It is the same issue with suicides. That party over there says there is no evidence whatsoever on suicide deaths. I have seen the suicide deaths in northern Ontario from long guns. It is essential when there is a concern that the police and family members have raised that they know if the person has four or five guns. It is not enough to know the person is a gun owner.
The reality I hear from police officers whom I speak with is diametrically opposed to the line that was taken by the Conservatives' public safety chair, the member for Yorkton--Melville, who wrote to me, figuring that we were going to be on the same side of the Conservatives' policy on guns. He said in his letter to me that we “risk becoming a state where police can dictate our personal freedoms. Why are the police so strident in their quest to keep the registry in place? They won't admit it, but it appears they don't want Canadians to own guns. To that end, they need a database that will help them locate and seize those firearms as soon as the registration expires.”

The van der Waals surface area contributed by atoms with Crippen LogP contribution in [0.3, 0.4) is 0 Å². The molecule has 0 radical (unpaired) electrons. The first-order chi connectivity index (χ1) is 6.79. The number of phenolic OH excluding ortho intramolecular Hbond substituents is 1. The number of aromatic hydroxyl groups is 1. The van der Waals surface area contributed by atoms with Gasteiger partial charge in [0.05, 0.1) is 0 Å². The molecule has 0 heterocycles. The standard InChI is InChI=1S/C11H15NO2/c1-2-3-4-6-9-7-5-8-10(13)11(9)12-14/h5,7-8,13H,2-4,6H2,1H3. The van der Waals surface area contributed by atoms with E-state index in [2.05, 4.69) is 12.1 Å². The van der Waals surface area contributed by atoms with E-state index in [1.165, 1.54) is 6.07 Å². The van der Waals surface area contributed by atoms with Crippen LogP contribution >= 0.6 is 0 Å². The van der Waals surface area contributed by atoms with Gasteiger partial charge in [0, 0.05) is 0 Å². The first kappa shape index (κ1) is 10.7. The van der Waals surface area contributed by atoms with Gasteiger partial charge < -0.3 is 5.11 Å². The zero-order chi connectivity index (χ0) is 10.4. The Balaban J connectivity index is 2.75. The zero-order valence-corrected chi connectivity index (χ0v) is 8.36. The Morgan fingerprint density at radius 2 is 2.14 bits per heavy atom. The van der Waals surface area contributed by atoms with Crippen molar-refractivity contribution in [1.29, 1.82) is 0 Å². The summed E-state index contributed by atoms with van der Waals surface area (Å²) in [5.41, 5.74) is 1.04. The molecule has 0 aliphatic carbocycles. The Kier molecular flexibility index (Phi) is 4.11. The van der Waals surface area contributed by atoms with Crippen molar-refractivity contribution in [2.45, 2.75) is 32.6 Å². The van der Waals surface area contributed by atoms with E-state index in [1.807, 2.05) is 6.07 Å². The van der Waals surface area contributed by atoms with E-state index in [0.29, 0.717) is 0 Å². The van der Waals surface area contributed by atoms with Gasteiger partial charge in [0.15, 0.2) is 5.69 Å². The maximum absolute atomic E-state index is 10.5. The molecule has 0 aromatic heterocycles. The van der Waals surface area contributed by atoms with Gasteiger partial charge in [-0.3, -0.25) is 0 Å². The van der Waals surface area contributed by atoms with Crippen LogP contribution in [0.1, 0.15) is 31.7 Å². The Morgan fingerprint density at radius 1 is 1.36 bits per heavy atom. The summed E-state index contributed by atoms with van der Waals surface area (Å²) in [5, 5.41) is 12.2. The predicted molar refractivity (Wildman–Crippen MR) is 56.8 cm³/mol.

I am sorry, but that is the stuff of a conspiracy theory. That is not the basis of public policy. The member for Yorkton--Melville believes that the police want to know where guns are so they can come and seize them because they do not believe in the right of people to bear arms. That is the kind of misinformation that I think has created this false crisis.
I have dealt with the gun registry for 15 years. As a gun owner I filled out those first rotten forms that the Chrétien Liberals had brought in. It was a dumb process at the time. It was an onerous process. It was completely inefficient. I saw the growing backlash in rural Canada. I dealt with it as an elected official in 2004. We had numerous problems. The issues of criminalizing, if there was a problem with the registry, were the issues we were hearing. By 2006 I was not hearing those problems. The issues I have heard again and again have to do with licensing. People are concerned about possession and acquisition. These are things that can be dealt with.
What we are seeing here is that the Conservatives have opened the door on a whole manner of other issues. They are using rural Canadians as a front. What they are creating is a process that is going to lead to more deaths, more violence, and more impact on our front-line responders.